These are all awesome books, all in their own way. What makes them stand out in my mind is that they teach in a way that helps you understand - partly lecture, partly storytelling, partly humor.
The Singer of Tales, by Albert Bates Lord
Makes you understand oral epic in a really new light.
A Brief History of Time, by Stephen Hawking
Cosmology explained in a way that you can understand it.
The Tao of Pooh, by Benjamin Hoff
Taoism explained by example. It does work as a book.
Never Cry Wolf: Amazing True Story of Life Among Arctic Wolves, by Farley Mowat
The movie actually was almost as good as the book.
Reading the Forested Landscape: A Natural History of New England, by Tom Wessels
Given to me by my wife for Christmas one year - a fabulous read. I talked about it for days and days and days. Actually met Tom at a lecture he gave along with a walk thru some woods. What a cool guy!
The Second Self: Computers and the Human Spirit, by Sherry Turkle
It's somewhat dated, and she's apparently added to her list of books on this topic, but when I first read this one (shortly after it was first published), I thought it an awesome explanation of why computer games attract, and how various online communities attract, and how the definition of self changes in the modern age. Definitely a good read. (Her more recent books are equally readable and interesting!)
On The Wing: To The Edge Of The Earth With The Peregrine Falcon, by Alan Tennant
First heard about it on NPR. Good story and insight into the falcon and two crazy guys that follow it on it's migration path. Lots of ranting on pollution and environmental exploitation and it's affects, but mostly a genuine insight into the mindset, life and drive of the migratory bird population and especially the peregrine falcon. Also an insight into the mind of a slightly twisted person - the fanatical author and his own wanderlust.
A Walk in the Woods: Rediscovering America on the Appalachian Trail, by Bill Bryson
Bill Bryson is a good read no matter what. He walks (parts of) the Appalachian trail with a friend and recounts their adventures, trials, tribulations, etc while filling in alternate chapters with a history of the Appalachian Trail. This one I listened to on an audio-book while commuting. A good story.
Other good books by Bill Bryson that I've enjoyed (both as Audio Books): In a Sunburned Country - a travelogue about Australia and A Really Short History of Nearly Everything - exactly what the title says: a history of the universe from the beginning to now.
Inside of a Dog: What Dogs See, Smell, and Know, by Alexandra Horowitz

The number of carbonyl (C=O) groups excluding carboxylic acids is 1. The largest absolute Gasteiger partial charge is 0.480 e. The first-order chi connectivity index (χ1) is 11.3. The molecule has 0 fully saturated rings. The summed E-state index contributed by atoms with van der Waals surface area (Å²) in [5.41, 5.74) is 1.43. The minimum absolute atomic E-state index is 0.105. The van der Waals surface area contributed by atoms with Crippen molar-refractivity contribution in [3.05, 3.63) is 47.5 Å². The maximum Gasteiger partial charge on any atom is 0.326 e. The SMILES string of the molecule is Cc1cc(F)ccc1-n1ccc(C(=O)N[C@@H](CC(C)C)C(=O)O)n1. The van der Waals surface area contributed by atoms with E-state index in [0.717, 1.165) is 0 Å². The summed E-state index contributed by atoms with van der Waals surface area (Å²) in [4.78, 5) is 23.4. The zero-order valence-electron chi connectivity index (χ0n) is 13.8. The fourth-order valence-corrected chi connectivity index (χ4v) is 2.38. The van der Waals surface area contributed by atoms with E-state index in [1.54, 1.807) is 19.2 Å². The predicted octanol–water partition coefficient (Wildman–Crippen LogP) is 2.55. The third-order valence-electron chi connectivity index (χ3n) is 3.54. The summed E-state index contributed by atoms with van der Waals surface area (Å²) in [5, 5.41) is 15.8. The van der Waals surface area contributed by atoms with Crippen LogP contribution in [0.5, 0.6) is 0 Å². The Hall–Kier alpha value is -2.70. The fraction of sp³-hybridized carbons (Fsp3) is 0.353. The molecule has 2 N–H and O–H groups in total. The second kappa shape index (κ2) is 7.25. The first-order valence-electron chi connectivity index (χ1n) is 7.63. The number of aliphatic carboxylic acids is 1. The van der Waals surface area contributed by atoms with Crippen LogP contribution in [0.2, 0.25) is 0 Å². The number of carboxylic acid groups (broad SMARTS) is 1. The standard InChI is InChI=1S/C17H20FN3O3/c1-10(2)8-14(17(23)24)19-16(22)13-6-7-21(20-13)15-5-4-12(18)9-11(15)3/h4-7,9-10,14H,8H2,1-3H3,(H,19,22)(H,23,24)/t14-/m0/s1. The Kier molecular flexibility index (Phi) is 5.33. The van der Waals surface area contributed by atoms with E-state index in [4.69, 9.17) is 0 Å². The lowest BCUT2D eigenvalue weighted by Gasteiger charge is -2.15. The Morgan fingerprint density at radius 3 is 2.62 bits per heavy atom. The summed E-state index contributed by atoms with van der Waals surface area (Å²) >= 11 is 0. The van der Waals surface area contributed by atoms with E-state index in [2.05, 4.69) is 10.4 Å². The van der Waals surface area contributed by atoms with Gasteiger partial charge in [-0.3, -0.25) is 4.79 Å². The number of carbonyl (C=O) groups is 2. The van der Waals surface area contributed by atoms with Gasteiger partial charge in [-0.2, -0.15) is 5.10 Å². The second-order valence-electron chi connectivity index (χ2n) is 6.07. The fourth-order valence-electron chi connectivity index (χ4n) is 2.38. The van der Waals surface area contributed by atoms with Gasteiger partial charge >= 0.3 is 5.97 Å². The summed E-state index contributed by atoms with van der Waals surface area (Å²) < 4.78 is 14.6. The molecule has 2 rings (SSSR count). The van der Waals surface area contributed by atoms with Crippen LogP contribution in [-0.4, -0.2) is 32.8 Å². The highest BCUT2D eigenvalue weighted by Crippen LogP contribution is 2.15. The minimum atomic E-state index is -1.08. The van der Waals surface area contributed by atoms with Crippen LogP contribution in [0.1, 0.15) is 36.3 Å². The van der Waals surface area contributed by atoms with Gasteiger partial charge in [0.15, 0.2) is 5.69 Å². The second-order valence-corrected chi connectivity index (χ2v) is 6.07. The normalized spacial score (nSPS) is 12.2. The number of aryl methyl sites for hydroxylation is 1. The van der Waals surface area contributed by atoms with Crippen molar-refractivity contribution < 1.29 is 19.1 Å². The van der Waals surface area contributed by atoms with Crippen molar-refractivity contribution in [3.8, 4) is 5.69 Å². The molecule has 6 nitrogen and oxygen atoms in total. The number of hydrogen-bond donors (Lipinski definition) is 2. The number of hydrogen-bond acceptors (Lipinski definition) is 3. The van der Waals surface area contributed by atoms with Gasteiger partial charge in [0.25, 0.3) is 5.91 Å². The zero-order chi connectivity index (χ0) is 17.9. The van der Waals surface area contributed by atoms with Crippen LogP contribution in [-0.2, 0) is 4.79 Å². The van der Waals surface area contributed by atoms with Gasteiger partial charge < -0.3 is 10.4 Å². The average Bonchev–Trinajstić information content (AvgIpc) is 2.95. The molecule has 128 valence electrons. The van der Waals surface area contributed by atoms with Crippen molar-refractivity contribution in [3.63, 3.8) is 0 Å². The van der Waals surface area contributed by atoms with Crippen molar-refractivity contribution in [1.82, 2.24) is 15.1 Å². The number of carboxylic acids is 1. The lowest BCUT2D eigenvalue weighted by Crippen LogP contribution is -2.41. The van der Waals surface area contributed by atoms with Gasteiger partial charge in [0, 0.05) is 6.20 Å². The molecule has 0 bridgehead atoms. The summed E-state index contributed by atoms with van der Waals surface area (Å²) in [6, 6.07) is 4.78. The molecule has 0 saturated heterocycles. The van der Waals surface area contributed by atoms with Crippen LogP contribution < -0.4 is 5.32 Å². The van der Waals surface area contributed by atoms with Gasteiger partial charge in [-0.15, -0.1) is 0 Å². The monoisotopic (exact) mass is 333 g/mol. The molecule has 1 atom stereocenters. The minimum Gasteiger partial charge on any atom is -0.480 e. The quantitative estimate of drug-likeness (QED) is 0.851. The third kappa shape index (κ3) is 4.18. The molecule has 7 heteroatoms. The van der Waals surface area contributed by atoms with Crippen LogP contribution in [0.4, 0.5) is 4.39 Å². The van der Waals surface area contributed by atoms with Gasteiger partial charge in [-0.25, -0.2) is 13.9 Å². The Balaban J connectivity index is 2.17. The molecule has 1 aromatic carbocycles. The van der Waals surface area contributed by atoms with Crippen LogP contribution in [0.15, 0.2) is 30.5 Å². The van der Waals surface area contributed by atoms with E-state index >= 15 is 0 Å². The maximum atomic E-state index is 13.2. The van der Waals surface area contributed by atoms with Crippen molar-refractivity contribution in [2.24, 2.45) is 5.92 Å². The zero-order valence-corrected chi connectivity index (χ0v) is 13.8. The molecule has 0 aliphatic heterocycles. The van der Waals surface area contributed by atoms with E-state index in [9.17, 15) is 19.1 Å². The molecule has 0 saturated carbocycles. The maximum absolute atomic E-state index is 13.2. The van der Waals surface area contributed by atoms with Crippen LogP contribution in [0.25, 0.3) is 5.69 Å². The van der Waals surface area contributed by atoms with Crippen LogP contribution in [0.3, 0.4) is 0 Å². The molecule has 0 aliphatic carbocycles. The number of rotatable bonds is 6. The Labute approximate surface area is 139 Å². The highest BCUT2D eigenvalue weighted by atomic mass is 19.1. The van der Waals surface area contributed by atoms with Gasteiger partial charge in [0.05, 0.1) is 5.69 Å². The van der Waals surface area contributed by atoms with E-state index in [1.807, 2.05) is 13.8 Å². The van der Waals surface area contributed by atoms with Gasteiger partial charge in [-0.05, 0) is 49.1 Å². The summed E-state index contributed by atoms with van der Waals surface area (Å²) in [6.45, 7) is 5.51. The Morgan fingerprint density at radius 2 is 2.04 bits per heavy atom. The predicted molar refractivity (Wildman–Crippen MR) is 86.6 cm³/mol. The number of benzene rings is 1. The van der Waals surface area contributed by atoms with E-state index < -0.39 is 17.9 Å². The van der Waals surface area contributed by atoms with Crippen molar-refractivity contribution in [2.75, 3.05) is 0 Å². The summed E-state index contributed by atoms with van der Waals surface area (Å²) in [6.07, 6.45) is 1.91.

A psychology professor examines what a dog's "umwelt" is like and tries to get us to understand our "best friend" a little better.
Merle's Door: Lessons from a Freethinking Dog, by Ted Kerasote
A wonderful story of an outdoors writer and his friendship with a dog he finds while on a white-water canoe trip in New Mexico. Instructive insights into dog behavior, and what it's like to live a really open and intimate relationship with a dog like this one. Wonderful as an Audio-Book.
Krakatoa: The Day the World Exploded: August 27, 1883, by Simon Winchester
I listed to this on my commute over a couple of weeks. Long, detailed, intimate and illuminating about a part of the universe I'd never seen before. It really is all about the history of Indonesia and surrounding territories with the volcano as the centerpiece of the story.
The Visual Miscellaneum: A Colorful Guide to the World's Most Consequential Trivia, by David McCandless.
An artistic and yet scrupulously detailed presentation of information in novel graphical forms. It's a favorite coffee-table book in our house since all ages find it interesting. I bought mine from Amazon when I ran across it looking for something else...
The Ashley Book of Knots Every Practical Knot - What It Looks Like, Who Uses
It, Where It Comes From, And How To Tie It, by Clifford W. Ashley
It's a wonderful innovative presentation of information in graphical form. A favorite coffee-table-style book - accessible to all ages.
Mother Nature Is Trying to Kill You: A Lively Tour Through the Dark Side of the Natural World, by Dan Riskin, Ph.D.
A detailed and very graphical exploration of how Mother Nature's goals are not exactly what we imagine them to be. Every story is backed by references to the scientific literature cited in the appendix. The descriptions of the widely ranging variety of successful strategies employed by vastly different species of animals and plants makes this book a delightful read. You'll be the hit of the cocktail party when you quote bits of this. Definitely *not* for the squeamish or over-visualizer.